So (the rip-off that I am), I borrowed the good ideas from all the solutions I found, added a few of my own and mixed-and-matched to create the code which accompanies this article. I don't claim this to be the best solution for every case, just that it solved my problem nicely and that it could be of use to someone else as well.

How To Use the Code

Using the code is quite easy. All we need to do is add one file: EnumString.h (see the source code accompanying this article) to our project.
Let's say we wanted to create an enum to represent one of the Furious Five Masters (Kung Fu Panda (2008) anyone?). So we go ahead and declare it as usual:
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// Furious Five Master  enum Master  {      Tigress = 5,      Viper = 3,      Monkey = 4,      Mantis = 1,      Crane = 2  };
Don't worry about the values assigned, they are simply my rough idea of what the 'mass' of each master is, in some imaginary units. Now to add stringizing support, we need to declare the enum again, but in a different format (uses helper macros):
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// String support for Furious Five Master  Begin_Enum_String( Master )  {      Enum_String( Tigress );      Enum_String( Viper );      Enum_String( Monkey );      Enum_String( Mantis );      Enum_String( Crane );  }  End_Enum_String;
And we're done! Note that since this second declaration lies in the same header/source file as the actual enum definition (probably declared just below it), it's not that difficult to update it whenever we modify the actual enumeration.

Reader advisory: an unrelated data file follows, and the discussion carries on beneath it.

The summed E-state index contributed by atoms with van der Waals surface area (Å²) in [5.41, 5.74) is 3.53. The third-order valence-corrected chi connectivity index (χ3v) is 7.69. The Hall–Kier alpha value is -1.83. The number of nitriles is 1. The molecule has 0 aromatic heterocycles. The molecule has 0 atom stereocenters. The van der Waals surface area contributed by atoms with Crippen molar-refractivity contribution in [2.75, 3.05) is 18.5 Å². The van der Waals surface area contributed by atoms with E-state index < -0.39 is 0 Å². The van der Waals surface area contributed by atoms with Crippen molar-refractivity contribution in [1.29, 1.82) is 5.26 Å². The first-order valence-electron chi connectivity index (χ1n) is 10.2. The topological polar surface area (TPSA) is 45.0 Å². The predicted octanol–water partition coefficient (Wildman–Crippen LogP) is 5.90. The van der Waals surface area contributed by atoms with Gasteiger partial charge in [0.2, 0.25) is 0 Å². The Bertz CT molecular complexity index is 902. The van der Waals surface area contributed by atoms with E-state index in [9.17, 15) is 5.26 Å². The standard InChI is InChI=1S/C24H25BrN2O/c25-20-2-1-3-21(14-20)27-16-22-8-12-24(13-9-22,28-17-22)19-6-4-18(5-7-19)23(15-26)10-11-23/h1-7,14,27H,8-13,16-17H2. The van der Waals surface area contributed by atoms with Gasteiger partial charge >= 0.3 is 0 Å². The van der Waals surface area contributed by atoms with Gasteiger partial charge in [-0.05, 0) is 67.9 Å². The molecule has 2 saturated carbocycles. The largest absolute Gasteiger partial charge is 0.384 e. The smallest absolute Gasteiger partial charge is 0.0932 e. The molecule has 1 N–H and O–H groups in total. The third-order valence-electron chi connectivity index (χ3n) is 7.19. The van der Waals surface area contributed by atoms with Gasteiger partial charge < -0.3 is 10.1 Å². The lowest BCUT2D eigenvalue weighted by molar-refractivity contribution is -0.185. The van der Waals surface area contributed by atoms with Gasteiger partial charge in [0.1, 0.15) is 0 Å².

Now we can convert from a string to a Master enumerator and vice versa, quite easily. The following code shows how to do that:
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// Convert from a Master enumerator to a string  const std::string &masterStr = EnumString<Master>::From( Monkey );  assert( masterStr.compare( "Monkey" ) == 0 );    // Convert from a string to a Master enumerator  Master master = Tigress;  const bool bResult = EnumString<Master>::To( master, masterStr );  assert( bResult == true );  assert( master == Monkey );

Using the Code with Existing Enumerations

Suppose we want to add stringizing support to an existing enumeration from a library, which is namespaced. Imagine that the enum is declared like this in the library:
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namespace SomeLibrary  {      enum WeekEnd      {          Sunday = 1,          Saturday = 7      };  }
Say that we can't modify the library files (which is anyway not a good practice). So we create a separate header file in our project, in which we will declare stringizing support for the required library enum. For the declaration, we have 3 options:

Option 1 - Fully Qualify All the Names

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Begin_Enum_String( SomeLibrary::WeekEnd )  {      Enum_String( SomeLibrary::Sunday );      Enum_String( SomeLibrary::Saturday );  }  End_Enum_String;
The consequence of this is that the stringized enums will also be fully qualified names. So, the statement EnumString<WeekEnd>::From( SomeLibrary::Saturday ) will yield "SomeLibrary::Saturday", and not just "Saturday".

Option 2 - Use the 'using namespace' Directive